Though pro-choicers may have worried that the reality of such women was being overlooked in the debate, they should find comfort in the fact that the British Pregnancy Advisory Service published a 28-day audit of late-term abortion requests, to be distributed to MPs before the vote (also reported by Cochran). The audit detailed the stories of many women, all with different and difficult situations that meant they felt they could not have a child. Ann Furedi of BPAS said the stories “provide a really stark contrast to the abstract, philosophical and rather sterile discussion about viability and not viability. What this does is to take it woman by woman. The challenge that we’re putting to MPs is to look at this and think about it – what makes you think that the lives of these women would have been better if they’d had to continue their pregnancy?”
MPs voted on several time limit amendments last night, not just the 20 week amendment proposed by Dorries. This was thought to be a tactical attack on abortion rights, with the hopes of anti-abortionists being that they might confuse voters enough with such extreme choices that voters might make a compromise and plump for 22 weeks. Thankfully, any thin-ended-wedge was refused access into women’s reproductive rights with all amendments being voted against.
MPs voted against Edward Leigh’s amendment of a 12 week time limit by 393 votes to 71, a majority of 322.
Mark Pritchard’s amendment of a 16 week limit was voted against by 387 votes to 84, a majority of 303.
Nadine Dorries’s amendment of a 20 week limit was rejected by 332 votes to 190, a majority of 142.
MPs also rejected Ottaway’s amendment of 22 weeks by 304 votes to 233, an alarmingly slight majority of 71.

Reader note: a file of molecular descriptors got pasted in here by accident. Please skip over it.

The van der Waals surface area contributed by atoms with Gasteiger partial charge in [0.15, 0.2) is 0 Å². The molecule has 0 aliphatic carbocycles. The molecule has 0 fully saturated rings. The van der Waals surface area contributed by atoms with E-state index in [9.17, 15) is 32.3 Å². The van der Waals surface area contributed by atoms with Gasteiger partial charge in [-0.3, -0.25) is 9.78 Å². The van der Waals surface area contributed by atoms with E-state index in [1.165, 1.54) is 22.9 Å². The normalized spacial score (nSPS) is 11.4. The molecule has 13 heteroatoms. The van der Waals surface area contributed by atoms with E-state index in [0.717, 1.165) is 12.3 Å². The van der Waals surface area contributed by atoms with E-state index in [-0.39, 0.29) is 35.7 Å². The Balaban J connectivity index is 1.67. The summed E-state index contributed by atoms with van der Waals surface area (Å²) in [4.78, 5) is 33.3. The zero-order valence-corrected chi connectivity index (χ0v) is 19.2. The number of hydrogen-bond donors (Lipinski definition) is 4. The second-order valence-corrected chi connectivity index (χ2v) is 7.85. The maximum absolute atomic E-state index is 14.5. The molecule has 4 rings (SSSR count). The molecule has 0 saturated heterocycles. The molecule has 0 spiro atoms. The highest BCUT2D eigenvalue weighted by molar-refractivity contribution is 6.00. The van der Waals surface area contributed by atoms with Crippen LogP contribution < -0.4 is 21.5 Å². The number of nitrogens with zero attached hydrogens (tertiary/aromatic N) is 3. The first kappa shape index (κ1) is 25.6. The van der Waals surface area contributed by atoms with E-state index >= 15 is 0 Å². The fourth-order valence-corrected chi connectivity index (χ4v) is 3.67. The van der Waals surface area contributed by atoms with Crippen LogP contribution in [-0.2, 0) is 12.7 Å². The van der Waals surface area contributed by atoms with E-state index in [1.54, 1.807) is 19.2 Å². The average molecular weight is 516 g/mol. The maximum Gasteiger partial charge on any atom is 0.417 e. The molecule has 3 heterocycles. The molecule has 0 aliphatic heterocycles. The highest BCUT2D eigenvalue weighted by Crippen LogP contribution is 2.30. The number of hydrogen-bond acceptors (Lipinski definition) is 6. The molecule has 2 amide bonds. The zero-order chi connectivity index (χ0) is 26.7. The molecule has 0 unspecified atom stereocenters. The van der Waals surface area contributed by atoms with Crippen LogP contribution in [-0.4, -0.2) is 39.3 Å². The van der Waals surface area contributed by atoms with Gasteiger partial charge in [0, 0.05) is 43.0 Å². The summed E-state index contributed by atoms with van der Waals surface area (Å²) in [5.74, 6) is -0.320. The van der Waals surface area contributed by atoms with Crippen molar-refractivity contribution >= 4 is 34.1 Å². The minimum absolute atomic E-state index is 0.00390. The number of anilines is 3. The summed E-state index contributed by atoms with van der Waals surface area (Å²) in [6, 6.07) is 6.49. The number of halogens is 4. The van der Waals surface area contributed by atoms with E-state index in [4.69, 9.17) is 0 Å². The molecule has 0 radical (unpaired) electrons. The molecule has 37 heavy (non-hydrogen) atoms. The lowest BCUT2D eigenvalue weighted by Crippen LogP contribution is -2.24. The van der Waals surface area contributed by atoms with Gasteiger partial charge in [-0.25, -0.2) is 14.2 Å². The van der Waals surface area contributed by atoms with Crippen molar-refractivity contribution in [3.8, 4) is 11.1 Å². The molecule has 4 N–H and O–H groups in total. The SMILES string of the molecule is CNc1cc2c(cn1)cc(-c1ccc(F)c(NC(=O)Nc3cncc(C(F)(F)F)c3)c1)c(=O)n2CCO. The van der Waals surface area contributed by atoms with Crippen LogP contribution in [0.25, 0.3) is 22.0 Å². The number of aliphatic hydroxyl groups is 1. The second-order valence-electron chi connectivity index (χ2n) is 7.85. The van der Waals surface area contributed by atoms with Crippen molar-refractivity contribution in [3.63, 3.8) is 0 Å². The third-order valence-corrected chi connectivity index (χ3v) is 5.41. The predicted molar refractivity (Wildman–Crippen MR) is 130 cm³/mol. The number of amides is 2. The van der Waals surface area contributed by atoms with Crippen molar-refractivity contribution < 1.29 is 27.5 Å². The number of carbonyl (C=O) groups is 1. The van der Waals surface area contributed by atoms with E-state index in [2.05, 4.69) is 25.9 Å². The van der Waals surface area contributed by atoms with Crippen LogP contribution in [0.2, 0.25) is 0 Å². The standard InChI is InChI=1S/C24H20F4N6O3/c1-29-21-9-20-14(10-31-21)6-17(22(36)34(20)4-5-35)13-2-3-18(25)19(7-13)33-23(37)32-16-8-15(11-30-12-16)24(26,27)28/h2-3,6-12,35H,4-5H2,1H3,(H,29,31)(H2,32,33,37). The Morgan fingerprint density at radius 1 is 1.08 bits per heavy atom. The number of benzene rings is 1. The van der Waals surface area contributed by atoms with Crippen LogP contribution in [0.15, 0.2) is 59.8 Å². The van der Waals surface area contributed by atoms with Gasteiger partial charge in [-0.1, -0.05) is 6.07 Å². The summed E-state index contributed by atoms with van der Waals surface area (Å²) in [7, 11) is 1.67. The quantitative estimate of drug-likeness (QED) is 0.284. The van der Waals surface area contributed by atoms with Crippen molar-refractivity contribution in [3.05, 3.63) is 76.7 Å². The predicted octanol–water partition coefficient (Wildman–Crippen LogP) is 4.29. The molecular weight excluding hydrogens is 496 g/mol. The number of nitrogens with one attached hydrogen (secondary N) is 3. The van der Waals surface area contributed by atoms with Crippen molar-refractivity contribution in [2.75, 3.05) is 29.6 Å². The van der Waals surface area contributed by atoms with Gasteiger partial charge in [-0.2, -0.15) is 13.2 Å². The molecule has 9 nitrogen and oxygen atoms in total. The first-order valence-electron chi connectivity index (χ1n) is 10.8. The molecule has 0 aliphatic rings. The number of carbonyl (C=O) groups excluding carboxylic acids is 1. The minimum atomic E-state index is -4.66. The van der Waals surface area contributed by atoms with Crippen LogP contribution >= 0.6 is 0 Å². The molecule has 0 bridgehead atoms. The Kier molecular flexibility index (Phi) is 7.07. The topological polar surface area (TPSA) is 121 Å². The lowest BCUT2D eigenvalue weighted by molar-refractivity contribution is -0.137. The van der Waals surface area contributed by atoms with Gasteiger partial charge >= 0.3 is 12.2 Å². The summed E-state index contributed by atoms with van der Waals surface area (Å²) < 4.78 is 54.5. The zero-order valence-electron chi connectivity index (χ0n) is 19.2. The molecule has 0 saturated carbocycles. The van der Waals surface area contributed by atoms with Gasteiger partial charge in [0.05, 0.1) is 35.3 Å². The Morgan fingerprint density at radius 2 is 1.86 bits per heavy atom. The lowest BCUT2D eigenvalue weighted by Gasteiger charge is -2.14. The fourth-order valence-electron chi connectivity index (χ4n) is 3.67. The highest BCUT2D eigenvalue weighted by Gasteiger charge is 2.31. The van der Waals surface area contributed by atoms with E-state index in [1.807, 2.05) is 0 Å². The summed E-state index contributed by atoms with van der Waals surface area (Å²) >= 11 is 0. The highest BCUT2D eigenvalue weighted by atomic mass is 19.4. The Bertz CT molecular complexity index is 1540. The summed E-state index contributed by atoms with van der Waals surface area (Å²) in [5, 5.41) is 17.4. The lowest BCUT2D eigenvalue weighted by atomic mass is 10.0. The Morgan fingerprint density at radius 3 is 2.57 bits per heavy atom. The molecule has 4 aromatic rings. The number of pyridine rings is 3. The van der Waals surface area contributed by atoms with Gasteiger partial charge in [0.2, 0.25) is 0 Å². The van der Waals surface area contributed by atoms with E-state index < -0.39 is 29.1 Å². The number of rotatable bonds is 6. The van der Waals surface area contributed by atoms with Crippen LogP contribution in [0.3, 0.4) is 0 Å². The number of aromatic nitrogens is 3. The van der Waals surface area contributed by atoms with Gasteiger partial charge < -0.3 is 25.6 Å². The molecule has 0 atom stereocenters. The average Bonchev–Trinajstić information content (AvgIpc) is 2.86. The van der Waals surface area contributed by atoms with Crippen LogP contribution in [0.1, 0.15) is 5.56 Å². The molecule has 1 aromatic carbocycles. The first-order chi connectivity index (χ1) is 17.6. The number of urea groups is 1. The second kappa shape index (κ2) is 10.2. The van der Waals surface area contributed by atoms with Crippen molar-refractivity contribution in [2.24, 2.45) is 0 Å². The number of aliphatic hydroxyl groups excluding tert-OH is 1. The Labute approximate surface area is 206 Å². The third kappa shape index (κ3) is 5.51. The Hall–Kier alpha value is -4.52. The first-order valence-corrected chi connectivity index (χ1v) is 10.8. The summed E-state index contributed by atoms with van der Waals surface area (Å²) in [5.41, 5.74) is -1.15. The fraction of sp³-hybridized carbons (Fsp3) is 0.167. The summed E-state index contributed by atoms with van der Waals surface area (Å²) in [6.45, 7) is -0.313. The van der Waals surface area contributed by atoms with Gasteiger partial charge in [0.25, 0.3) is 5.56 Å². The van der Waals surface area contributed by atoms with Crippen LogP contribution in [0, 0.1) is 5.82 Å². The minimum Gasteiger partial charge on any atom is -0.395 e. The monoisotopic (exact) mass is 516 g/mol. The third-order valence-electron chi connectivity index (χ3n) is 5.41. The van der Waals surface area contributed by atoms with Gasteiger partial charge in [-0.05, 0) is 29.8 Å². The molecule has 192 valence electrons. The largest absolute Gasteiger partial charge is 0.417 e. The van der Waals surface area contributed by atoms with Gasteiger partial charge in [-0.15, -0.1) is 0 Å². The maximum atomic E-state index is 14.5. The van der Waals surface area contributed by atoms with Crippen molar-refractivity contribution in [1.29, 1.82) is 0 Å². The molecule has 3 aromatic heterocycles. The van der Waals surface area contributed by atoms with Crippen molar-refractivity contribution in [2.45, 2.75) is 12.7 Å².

An attempt to make counselling compulsory was rejected by 309 votes to 173, a majority of 136.
Evan Harris, the Liberal Democrat MP for Oxford West and Abingdon, was quoted as saying; “Parliament has made the right decision, respecting women’s rights to access abortion and taking the advice of the medical world about what the appropriate time limit should be.”
After the vote last night, pro-choicers are breathing a sigh of relief. However, this is not the end of the abortion debate. Whilst anti-abortionists are bound to come back with more attacks on women’s reproductive rights, pro-choicers should also take stock of their position. We have found ourselves in a time when we are having to defend what rights we already have, rather than striving for better reproductive rights.
When thinking about why women might have late abortions, we can definately cite delay and misdiagnosis from the NHS as a factor for some women. It was thought that the proposed amendment to end the need for the consent of two doctors was dropped because voters in favour of that amendment might become more likely to lean towards cutting the time limit as a compromise. Still, abortion on demand, improved and equal access to abortion, as well as the extension of abortion rights to women in Northern Ireland, are all rights that must now be fought for.
MPs must also be made aware that we have been watching closely and carefully to see how they have voted in this debate. Find out how your MP voted here and let them know via letter, email or phone what you thought of their decision and how it will affect your future support of them.Comments (1)